Complications in pregnant women with autoimmune diseases|
Meneses-Calderón, J.; Meneses Figueroa, J.; Ospina-Alzate, M. I.; González Sánchez, I.S. & Mendieta-Zerón, H.
BACKGROUND: Autoimmune diseases complicate pregnancy in several manners. This study aimed at describing the most common complications in pregnant women with autoimmune diseases.
METHODS: This was a descriptive and retrospective study. Two groups of pregnant women with autoimmune diseases were included: 1) Those who since the beginning of gestation received obstetrical care at a tertiary-level hospital and 2) Women who were treated first in a medical unit not specialized in rheumatological diseases. Odds ratio, logistic regression and multinomial logistic regression were used to determine risk of complicated pregnancy.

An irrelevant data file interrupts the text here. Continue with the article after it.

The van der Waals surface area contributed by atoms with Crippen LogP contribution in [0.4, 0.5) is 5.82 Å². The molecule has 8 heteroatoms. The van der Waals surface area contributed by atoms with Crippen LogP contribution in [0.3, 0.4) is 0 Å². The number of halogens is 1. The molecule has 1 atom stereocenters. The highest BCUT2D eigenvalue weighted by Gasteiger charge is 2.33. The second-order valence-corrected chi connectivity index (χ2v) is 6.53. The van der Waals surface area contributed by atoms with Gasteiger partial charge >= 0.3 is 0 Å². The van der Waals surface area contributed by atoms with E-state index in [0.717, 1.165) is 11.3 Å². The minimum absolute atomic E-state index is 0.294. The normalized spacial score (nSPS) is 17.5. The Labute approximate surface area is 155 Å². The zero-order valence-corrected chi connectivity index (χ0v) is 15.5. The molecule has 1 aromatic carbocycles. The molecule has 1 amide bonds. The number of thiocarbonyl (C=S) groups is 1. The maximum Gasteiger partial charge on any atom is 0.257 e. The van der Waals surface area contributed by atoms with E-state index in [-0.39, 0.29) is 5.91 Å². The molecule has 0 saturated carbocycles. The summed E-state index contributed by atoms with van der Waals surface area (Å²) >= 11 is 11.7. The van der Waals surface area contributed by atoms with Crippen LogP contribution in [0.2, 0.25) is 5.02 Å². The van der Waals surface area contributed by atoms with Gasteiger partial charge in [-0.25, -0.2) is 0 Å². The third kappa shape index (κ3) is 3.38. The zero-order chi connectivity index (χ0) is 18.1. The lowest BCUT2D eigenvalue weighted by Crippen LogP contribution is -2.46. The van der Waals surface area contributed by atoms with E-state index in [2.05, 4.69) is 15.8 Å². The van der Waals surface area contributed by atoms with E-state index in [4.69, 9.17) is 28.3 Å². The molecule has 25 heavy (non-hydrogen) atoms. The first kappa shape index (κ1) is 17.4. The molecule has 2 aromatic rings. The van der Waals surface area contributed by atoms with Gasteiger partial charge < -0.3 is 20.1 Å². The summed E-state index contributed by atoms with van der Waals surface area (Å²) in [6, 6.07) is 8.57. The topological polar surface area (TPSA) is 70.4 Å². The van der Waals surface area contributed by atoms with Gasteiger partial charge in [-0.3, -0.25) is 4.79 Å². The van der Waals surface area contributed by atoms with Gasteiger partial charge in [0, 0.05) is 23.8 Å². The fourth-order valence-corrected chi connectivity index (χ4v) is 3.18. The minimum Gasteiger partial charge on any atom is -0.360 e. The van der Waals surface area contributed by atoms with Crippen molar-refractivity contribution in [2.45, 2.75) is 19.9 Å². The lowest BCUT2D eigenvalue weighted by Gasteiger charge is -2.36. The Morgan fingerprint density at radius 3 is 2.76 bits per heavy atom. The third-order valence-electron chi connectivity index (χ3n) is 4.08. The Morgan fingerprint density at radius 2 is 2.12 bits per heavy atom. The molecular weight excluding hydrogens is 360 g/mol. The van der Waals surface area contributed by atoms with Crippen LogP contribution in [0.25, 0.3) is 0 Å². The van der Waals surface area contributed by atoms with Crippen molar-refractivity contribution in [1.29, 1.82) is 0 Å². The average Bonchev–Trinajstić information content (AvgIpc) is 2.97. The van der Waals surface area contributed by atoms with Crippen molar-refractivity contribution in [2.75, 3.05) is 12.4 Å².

RESULTS: The distribution of autoimmune diseases in our sample is as follows: systemic lupus erythematosus (SLE): 6, rheumatoid arthritis (RA): 4, primary anti-phospholipid syndrome (APS): 4, systemic sclerosis (SS): 2, mixed connective tissue disease (MCTD): 1. Eight patients were seen throughout their gestation at a tertiary-level hospital and nine were referred from other non-specialized hospitals. Patients in the first group had four complications, and those of the second group, 28. The Odds Ratio (OR) of having a complication in the hospitals of reference compared to the “Mónica Pretelini Sáenz” Maternal-Perinatal Hospital (HMPMPS) was of 29.8 (95% CI: 1.29-692.46; Z statistic 2.11, p = 0.03). In relation to the logistic regression, this test was not significant neither for the group nor the treatment scheme for the presence of at least one complication. The multinomial logistic regression did not show significant predictive probabilities of the different possible outcomes for the group and drug treatment scheme.
CONCLUSION: Pregnant women with autoimmune diseases can have an OR up to 29.8 to develop complications when they are not cared for by specialized personnel.
Autoimmune diseases; Complications; Arthritis, rheumatoid; Lupus erythematosus, systemic